With prices going up, millions of the big 6's customers certainly feel the firms are making too much cash. How much are they really making?
Energy regulator Ofgem has announced rules to limit tariffs to four simpler options, but what customers really care about is the cost.
We speak to one of those who was actually doing the selling. He left the job because he found he had to 'take advantage of a human being.'
Ofgem boss Andrew Wright has acknowledged a "deep distrust" of energy companies among consumers and said he "completely understands" frustration and anger about rising bills.
The energy regulator's chief executive told the Commons Energy and Climate Change Committee that consumers were not convinced that price increases were either fair or justified.
He said: "I completely understand why people feel frustrated and angry about rising energy bills. Prices have more than doubled over the last 10 years at a time when incomes have been squeezed, and consumers are not convinced that price increases that they see are either fair or justified."
Director of offshore wind Paul Cowling claimed that German-owned firm RWE is still backing offshore wind and would be pressing ahead with other projects off Britain's coastline.
But it is not known if any other firm will take over the project to install windfarms off the coast of North Devon, which would have provided power for thousands of homes in the region.
Richard Sandford, head of European projects offshore at RWE, also denied that the Atlantic Array was dropped as part of a money saving drive at the company.
He told the Guardian: "This really is project-specific and not at all down to other considerations. We are still proceeding with schemes like Galloper and Triton Knoll, off the east coast of the country."
Three anti-austerity groups will take to the streets of London to protest the soaring rise in energy bills caused by what they call "profit-hungry" power companies.
A number of groups, including UK Uncut, Fuel Poverty Action and Disabled People Against Cuts, will join forces to stage demonstrations in areas including central London, Oxford, Lewes and Bristol.
James Grainger of Fuel Poverty Action said: "Energy is a basic need, too important to be left in the hands of profit-hungry private companies.
"The protests will be held to coincide with new official figures on so-called excess winter deaths.
There were 24,000 excess deaths during last year's winter.
There has been "some evidence" of a profit rise for the Big Six caused by higher bills for consumers, the energy regulator said.
However, bill increases in 2012 were caused by a rise in wholesale prices, a report from Ofgem found.
According to the report:
- There was "some evidence of rising profit margins" - attributed to higher gas and electricity prices, rather than lower costs.
- Prices on the wholesale market rose by 14%, causing the rise in household bills.
- Increases in the cost of transmission, distribution and payments to Government, up a combined 20%, were added onto bills.
- A rise in profits in 2011/12 was partly caused by higher gas consumption during two winters which were colder than average, compared to 2011, which was warmer.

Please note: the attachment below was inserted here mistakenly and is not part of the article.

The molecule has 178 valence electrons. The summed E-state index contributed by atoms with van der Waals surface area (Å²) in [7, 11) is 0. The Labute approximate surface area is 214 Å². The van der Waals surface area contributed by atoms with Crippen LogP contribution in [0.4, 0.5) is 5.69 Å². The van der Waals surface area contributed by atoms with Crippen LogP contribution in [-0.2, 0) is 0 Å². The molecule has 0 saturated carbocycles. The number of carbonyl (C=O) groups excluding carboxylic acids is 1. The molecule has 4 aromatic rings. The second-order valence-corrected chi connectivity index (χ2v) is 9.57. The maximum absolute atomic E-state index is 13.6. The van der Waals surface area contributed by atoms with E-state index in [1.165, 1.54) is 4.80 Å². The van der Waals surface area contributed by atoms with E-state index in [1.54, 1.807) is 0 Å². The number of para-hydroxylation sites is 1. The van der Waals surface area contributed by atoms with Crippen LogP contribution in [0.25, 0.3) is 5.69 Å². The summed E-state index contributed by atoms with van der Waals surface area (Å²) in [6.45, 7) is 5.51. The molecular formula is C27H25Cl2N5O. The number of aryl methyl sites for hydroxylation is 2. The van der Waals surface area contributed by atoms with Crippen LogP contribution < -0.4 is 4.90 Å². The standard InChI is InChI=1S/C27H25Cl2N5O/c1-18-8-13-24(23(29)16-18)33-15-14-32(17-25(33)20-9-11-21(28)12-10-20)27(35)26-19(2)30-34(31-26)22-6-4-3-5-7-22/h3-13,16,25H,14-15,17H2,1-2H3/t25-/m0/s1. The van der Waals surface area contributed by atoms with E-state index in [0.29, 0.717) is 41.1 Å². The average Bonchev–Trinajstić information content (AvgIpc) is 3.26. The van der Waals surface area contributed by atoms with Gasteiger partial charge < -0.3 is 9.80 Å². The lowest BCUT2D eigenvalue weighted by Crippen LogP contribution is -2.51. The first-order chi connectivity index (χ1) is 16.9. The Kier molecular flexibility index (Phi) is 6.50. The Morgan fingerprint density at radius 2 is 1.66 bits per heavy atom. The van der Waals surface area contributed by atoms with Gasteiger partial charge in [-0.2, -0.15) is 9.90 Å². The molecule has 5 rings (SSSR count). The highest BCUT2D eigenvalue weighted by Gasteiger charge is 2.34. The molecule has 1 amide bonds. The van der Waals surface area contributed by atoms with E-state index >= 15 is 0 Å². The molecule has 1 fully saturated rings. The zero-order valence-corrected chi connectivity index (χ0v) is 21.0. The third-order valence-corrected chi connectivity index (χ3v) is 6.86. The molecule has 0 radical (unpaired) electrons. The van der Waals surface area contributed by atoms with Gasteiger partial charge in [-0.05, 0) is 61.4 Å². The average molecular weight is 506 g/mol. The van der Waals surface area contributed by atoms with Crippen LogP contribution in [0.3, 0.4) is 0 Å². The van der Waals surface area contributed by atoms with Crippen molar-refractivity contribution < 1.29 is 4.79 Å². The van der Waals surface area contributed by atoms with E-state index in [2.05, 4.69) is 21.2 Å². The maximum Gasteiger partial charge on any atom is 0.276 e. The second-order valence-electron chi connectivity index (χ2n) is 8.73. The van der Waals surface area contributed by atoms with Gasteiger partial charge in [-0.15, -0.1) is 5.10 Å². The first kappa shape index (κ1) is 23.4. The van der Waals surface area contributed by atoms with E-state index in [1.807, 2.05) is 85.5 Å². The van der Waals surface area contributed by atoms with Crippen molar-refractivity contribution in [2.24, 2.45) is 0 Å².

The man charged with regulating the energy industry will answer to MPs later today after it emerged profits of Britain's "Big Six" energy suppliers multiplied five-fold to more than £1 billion since 2009.
Ofgem chief executive Andrew Wright is giving evidence to the Commons Energy and Climate Change Committee at 9:30am.
Data released by Ofgem yesterday, show the combined underlying earnings - before interest payments or tax - of the Big Six of £1.19 billion in 2012, a rise of £221 million in 2009.
British Gas, E.ON, EDF, npower, ScottishPower and SSE blamed rising wholesale energy prices, higher distribution costs and Government green levies for the increases.
Energy UK, which represents the energy industry, said Ofgem's figures did not take into account the costs of "huge investment" being made by the "Big Six" firms.
It claimed the energy regulator had also used profits calculated before interest payments and tax were deducted.
– Statement from Energy UK
The main reasons customers have seen their household bills go up is because the cost of gas and electricity have gone up as well as other add-ons, such as the social and environmental policies, rising fast.
The Department of Energy and Climate Change said it is up to the energy companies to justify their profits.
A departmental spokesman said: "Profits are a matter for energy companies to justify to their customers and shareholders, but profits are needed if they are to continue to invest in Britain's energy security and infrastructure".
Shadow energy secretary Caroline Flint said Ofgem's report shows the Prime Minister "is too weak to stand up to the energy companies and just stands for a privileged few".
Ms Flint said, “However you look at it, there’s no hiding the fact that on David Cameron’s watch the energy companies have increased their profits on the back of spiralling bills for hard-pressed consumers.
Energy supplier RWE npower said Ofgem's report into its profits was "already out of date".
The energy supplier said in a statement: "RWE’s power stations in the UK made a loss of £51 million, a far cry from a 20% profit margin.
"For supplying Britain’s homes and businesses with electricity and gas, npower made a profit margin of just 3p in the pound”.
Npower says Ofgem's stats out of date- and they're losing money 'For the 1st 3 quarters of 2013, RWE’s power stations in UK made a lossof 5m